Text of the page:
As Singapore presses on with its bold and ambitious “Smart Nation” blueprint, another “smart” revolution is quietly making its presence felt in the workforce. HRM Asia investigates how HR is equipping employees to join the smart workforce of the future.
Sureash Kumar Director – Global Talent and Organisation Development United Test and Assembly Centre
HR has a catalyst role to play within the organisation to help employees manage and drive their careers. Initiatives should focus on changing employees’ mindsets to current realities:
Mindset I: A shift from a sense of “secured employment” to one of “secured employability”. Where previously careers and job security were with the organisation, now employees need to take personal accountability for developing and shaping their own careers.
Mindset II: A shift from learning on an as-needed basis to life-long learning. Employees need to proactively identify current and future career requirements. They are required to “stay in school” and keep learning to continue to add value to their business.
HR also needs to manage the core people processes to support employees driving their own careers. This includes:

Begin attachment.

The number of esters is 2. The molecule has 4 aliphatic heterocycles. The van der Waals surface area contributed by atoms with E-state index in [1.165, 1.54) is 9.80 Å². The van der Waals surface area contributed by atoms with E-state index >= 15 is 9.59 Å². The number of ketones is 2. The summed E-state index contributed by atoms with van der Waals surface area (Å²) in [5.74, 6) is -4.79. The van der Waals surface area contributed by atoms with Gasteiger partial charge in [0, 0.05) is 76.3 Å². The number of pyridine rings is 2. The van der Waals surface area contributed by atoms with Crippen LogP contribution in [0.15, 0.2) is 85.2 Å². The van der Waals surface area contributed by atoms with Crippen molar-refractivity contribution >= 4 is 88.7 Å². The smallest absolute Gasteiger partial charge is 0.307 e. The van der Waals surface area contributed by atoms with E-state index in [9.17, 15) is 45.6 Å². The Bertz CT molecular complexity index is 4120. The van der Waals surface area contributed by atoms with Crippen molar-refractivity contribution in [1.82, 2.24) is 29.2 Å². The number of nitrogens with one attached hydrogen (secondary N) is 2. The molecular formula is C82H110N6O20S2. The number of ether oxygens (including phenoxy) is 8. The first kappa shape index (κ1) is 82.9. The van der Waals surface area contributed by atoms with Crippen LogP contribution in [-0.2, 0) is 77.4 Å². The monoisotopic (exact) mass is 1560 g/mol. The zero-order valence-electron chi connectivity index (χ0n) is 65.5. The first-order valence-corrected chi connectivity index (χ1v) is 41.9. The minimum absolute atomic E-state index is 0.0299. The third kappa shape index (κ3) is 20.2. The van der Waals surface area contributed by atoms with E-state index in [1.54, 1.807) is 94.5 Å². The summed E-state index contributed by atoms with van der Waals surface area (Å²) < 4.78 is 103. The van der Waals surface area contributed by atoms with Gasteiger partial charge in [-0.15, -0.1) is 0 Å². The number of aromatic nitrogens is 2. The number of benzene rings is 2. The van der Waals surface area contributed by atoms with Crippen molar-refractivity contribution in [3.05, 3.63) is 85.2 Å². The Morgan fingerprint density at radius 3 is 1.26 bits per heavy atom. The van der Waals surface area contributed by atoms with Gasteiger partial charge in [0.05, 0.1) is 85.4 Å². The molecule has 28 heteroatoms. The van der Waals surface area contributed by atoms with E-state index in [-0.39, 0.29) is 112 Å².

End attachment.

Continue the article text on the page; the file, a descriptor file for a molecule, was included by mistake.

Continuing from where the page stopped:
The performance management process to drive individual development plans for career development. Managers and employees should collaborate on career plans, development areas and goals.
Learning and development initiatives that are aligned to both the business and the career needs of employees. Staff should reskill themselves with specialist and transferable skills while having a broad industry knowledge. These goals can be achieved through both formal and informal development initiatives, including direct education, self-learning, and networking.
A talent management strategy and succession planning process that’s supported by an internal job opportunities programme (IOP). While talents have differentiated development initiatives, an IOP programme provides opportunities for all employees to apply for internal positions.
In managing careers, HR’s role has shifted from being the driver of career development to a facilitator. Various communication channels including career counseling and workshops would be helpful to educate employees. If done successfully, employees will see this as a value proposition and recognise the organisation as a great place to work, learn, and grow careers.